HT (vacuum tube)
In vacuum tube technology, HT or high tension describes the main power supply to the circuit, which produces the current between anode and cathode. It is also known as the plate supply or voltage, B battery supply, or simply labeled ->B on circuit diagrams, from the days of battery powered circuitry.
The HT supply circuit most commonly provides a positive voltage of some hundreds of volts to the anode (or plate) and in later circuits also to the screen grid, with the cathode running at near ground or chassis potential. The main exception to this was in the case of tubes with water-cooled anodes, once used for radio transmission, electric furnaces and similar applications. These tubes used a negative HT supply to the cathode, so that the anode could run near ground DC potential (but typically at many hundreds of volts of RF).
Other power supplies to vacuum tube circuits include:
- LT, low tension or A battery, the supply to the filaments or heaters. Early tubes designed for battery operation had 2 volt filaments (for use with a lead-acid cell). Later tubes had 1.4 volt filaments to run from dry batteries. With the introduction of mains powered equipment, indirectly heated tubes became more common and usually (though not always) required 4 volts in Europe and 6.3 volts in America. The latter became the standard voltage after the Second world war. One notable exception was that rectifier tubes often had 5 volt filaments or heaters which usually had to have a separate supply anyway.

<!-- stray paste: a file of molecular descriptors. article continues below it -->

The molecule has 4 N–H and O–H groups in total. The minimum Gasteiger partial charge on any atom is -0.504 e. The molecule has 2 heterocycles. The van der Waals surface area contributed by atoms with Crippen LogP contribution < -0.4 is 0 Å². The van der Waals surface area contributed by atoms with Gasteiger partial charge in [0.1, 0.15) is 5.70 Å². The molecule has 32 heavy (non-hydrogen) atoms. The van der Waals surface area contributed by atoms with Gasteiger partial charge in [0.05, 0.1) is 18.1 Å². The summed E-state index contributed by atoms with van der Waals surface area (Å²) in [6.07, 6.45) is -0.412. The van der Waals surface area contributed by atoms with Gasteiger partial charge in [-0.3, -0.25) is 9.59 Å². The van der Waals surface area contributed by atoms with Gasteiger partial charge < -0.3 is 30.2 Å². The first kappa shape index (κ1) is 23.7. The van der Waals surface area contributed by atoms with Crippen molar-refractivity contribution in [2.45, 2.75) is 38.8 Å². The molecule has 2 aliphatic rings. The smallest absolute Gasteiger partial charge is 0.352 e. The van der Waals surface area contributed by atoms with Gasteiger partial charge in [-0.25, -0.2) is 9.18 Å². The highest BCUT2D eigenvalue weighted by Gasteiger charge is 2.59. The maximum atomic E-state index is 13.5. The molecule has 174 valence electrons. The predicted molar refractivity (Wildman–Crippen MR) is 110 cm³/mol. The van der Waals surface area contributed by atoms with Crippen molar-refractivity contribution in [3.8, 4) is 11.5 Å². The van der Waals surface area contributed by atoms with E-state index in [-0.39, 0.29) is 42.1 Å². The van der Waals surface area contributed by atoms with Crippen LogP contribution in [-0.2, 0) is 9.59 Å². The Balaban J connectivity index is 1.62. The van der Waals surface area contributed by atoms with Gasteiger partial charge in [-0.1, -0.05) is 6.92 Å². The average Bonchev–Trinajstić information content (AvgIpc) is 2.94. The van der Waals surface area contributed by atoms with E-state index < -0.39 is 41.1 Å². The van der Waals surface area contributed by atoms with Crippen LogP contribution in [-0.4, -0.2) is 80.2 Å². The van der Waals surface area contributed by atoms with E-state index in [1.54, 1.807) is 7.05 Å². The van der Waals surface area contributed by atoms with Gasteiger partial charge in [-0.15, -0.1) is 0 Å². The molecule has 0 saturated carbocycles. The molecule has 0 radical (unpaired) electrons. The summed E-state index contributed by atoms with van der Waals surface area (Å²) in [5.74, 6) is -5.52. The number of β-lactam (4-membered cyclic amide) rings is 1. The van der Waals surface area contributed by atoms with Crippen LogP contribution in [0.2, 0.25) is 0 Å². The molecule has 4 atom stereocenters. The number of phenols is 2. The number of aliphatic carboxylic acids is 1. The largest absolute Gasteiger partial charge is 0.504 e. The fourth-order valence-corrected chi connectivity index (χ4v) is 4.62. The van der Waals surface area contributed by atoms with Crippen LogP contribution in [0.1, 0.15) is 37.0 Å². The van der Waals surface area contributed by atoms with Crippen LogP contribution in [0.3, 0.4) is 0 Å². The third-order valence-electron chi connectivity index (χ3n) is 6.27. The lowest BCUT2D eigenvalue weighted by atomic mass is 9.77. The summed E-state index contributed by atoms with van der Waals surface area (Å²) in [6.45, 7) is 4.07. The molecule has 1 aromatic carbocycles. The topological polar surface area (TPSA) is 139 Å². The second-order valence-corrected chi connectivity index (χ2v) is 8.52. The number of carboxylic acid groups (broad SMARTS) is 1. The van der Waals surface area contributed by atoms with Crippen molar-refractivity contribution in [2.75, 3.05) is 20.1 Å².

- GB, grid bias or C battery. Used in early battery powered equipment. Once self biasing circuits were developed, this power source was no longer required.
- EHT, extra high tension, the accelerator supply to a cathode ray tube. This supply typically ranges from 15 kV to 35 kV, though very early television receivers used voltages as low as 4 kV.
The HT supply was usually obtained from a full wave rectifier circuit similar to the one shown. In those sets that had no mains transformer (the so-called AC/DC design), the HT was obtained directly from the mains supply, either with a simple half wave rectifier or with a voltage doubler circuit.
In very early vacuum tube television sets, the EHT was derived directly from a high voltage winding on the mains transformer using a half wave recitifier. In later television sets, the EHT supply was invariably generated by rectifying the flyback pulses from the scanning circuitry rather than directly from the mains supply (a practice that survived the transition to transistor circuits). Although this provided a greater degree of safety, the reason for the change was that the mains transformer had been eliminated from sets produced from the 1940s onwards.
- http://www.earlytelevision.org/damper.html Early Television Museum article on efficiency diodes